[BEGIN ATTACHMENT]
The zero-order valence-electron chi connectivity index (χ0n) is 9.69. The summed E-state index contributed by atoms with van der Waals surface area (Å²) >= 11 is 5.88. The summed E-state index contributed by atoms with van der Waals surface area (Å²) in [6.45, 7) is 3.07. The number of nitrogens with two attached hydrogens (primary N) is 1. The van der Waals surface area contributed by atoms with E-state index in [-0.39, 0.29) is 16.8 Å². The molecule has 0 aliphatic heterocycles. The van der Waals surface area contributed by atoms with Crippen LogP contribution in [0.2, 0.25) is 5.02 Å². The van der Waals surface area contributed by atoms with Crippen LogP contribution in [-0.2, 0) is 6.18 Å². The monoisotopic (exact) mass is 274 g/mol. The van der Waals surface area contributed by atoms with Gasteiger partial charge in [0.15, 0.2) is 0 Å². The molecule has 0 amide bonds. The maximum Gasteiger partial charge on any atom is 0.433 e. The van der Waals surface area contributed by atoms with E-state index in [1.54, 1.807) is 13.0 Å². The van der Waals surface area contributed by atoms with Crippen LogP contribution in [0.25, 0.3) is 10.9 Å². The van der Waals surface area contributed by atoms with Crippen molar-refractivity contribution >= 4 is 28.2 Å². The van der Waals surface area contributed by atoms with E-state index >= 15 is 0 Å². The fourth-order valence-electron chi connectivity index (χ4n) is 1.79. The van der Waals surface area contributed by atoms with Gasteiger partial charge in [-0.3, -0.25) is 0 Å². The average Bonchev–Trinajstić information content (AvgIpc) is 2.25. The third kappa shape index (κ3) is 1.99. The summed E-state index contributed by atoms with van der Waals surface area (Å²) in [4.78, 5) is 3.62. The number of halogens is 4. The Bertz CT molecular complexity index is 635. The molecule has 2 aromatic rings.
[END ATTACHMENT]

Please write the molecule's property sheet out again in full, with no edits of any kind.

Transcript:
The zero-order valence-electron chi connectivity index (χ0n) is 9.69. The summed E-state index contributed by atoms with van der Waals surface area (Å²) >= 11 is 5.88. The summed E-state index contributed by atoms with van der Waals surface area (Å²) in [6.45, 7) is 3.07. The number of nitrogens with two attached hydrogens (primary N) is 1. The van der Waals surface area contributed by atoms with E-state index in [-0.39, 0.29) is 16.8 Å². The molecule has 0 aliphatic heterocycles. The van der Waals surface area contributed by atoms with Crippen LogP contribution in [0.2, 0.25) is 5.02 Å². The van der Waals surface area contributed by atoms with Crippen LogP contribution in [-0.2, 0) is 6.18 Å². The monoisotopic (exact) mass is 274 g/mol. The van der Waals surface area contributed by atoms with Gasteiger partial charge in [0.15, 0.2) is 0 Å². The molecule has 0 amide bonds. The maximum Gasteiger partial charge on any atom is 0.433 e. The van der Waals surface area contributed by atoms with E-state index in [1.54, 1.807) is 13.0 Å². The van der Waals surface area contributed by atoms with Crippen LogP contribution in [0.25, 0.3) is 10.9 Å². The van der Waals surface area contributed by atoms with Crippen molar-refractivity contribution >= 4 is 28.2 Å². The van der Waals surface area contributed by atoms with E-state index >= 15 is 0 Å². The fourth-order valence-electron chi connectivity index (χ4n) is 1.79. The van der Waals surface area contributed by atoms with Gasteiger partial charge in [-0.3, -0.25) is 0 Å². The average Bonchev–Trinajstić information content (AvgIpc) is 2.25. The third kappa shape index (κ3) is 1.99. The summed E-state index contributed by atoms with van der Waals surface area (Å²) in [4.78, 5) is 3.62. The number of halogens is 4. The Bertz CT molecular complexity index is 635. The molecule has 2 aromatic rings.